MS-DOS applications

Windows NT and its successors on Intel x86 run MS-DOS applications in the Intel x86 processor's Virtual-8086 mode. MS-DOS applications can access the floating-point hardware just as they would in MS-DOS. If no floating-point hardware is present, no emulation is provided for the application. Therefore, the application must provide its own emulation.

Windows NT on RISC-based computers uses built-in Intel x86 emulation code. Windows NT 3.5 and Windows NT 3.51 include 80286 and 80287 emulators; Windows NT 4.0 includes an i486 emulator. MS-DOS applications always run as if the Intel floating-point coprocessors are present.

POSIX applications

As with Win32 applications, POSIX applications can assume that full floating-point support always exists.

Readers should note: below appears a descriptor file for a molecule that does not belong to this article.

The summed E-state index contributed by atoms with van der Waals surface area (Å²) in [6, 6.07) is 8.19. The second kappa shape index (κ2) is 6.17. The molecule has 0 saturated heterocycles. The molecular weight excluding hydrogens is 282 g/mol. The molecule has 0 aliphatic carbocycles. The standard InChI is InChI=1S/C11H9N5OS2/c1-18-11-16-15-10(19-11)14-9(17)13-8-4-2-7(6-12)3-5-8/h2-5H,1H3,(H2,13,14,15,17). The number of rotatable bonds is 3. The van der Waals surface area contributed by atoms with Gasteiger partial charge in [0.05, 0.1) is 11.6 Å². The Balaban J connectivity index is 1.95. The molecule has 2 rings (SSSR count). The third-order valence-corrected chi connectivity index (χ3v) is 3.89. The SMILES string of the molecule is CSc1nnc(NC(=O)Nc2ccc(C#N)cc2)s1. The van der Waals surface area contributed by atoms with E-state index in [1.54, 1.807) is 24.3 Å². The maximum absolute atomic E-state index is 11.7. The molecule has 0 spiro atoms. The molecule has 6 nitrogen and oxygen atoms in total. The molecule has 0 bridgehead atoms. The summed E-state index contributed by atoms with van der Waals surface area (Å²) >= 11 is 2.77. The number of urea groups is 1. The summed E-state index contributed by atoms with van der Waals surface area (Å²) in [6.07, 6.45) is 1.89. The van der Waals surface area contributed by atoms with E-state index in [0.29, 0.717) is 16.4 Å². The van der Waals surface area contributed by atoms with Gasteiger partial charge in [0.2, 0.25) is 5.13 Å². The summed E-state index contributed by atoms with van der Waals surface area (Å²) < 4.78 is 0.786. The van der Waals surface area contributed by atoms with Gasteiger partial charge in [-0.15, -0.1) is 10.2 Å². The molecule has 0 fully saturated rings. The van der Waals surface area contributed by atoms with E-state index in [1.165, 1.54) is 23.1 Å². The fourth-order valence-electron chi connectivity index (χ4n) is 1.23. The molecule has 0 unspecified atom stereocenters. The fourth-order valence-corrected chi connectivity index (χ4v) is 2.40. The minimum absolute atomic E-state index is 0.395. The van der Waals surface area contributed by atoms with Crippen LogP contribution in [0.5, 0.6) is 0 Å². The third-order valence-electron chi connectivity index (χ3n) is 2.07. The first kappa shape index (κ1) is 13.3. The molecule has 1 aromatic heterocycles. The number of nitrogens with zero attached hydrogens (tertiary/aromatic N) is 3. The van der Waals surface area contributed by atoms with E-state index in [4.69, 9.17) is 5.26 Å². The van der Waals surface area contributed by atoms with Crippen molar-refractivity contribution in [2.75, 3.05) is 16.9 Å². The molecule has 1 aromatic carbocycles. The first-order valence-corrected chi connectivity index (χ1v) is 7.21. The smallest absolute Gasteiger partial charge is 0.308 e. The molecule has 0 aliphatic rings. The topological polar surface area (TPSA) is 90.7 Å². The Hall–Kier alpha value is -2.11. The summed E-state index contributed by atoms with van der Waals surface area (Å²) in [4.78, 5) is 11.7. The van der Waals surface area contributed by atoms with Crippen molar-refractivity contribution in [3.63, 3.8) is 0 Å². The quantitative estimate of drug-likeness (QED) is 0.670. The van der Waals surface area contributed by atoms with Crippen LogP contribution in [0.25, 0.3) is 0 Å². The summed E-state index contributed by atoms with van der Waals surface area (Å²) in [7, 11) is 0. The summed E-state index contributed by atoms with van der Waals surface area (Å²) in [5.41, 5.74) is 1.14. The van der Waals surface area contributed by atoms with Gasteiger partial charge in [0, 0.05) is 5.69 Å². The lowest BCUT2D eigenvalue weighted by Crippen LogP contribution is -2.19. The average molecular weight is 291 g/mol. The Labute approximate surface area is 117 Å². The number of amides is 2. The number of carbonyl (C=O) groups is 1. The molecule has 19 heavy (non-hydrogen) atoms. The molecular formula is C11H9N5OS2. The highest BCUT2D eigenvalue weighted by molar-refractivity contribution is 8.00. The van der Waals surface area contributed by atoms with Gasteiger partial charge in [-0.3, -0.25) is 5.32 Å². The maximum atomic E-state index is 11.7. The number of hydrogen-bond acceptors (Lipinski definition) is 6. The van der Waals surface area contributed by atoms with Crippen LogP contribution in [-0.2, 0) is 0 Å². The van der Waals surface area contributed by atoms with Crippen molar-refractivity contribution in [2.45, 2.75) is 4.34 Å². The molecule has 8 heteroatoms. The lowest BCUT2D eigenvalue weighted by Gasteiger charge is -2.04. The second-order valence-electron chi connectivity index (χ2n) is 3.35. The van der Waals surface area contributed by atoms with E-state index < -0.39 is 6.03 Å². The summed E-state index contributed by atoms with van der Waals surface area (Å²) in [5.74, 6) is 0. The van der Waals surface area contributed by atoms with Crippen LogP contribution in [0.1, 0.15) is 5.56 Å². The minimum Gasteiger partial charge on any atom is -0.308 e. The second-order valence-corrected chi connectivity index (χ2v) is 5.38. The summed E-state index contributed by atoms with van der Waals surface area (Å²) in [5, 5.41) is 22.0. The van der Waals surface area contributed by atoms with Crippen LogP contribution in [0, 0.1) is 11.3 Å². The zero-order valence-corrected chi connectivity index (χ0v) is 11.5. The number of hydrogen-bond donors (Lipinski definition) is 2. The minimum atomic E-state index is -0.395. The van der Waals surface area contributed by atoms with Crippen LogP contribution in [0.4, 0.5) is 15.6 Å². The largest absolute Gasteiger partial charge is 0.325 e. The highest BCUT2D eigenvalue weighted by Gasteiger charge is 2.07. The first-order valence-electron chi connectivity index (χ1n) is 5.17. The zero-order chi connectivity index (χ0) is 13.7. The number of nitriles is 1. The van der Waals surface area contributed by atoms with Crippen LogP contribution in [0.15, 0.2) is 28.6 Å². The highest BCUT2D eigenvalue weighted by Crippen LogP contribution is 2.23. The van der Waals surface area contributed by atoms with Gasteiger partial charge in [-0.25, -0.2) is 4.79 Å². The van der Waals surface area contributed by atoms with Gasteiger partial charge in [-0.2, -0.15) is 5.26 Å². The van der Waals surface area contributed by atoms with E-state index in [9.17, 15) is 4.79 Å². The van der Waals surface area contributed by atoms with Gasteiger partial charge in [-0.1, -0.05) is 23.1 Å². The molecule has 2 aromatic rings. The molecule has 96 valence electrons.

The POSIX standard does not define a way to turn on floating-point exceptions. Therefore, POSIX applications that use floating-point exceptions must rely on system-specific features. A POSIX application compiled with Microsoft Visual C++ can turn on floating exceptions by using the _controlfp function. Floating-point exceptions can then be caught by SIGFPE, or, if the application needs to do more than just catch the exception, by the fpieee_flt function.

OS/2 applications

Floating-point support in this subsystem matches that of OS/2: If floating- point hardware is not installed, the OS/2 application must provide its own emulation. The OS/2 subsystem is supported only on Intel x86 versions of Windows NT and its successors.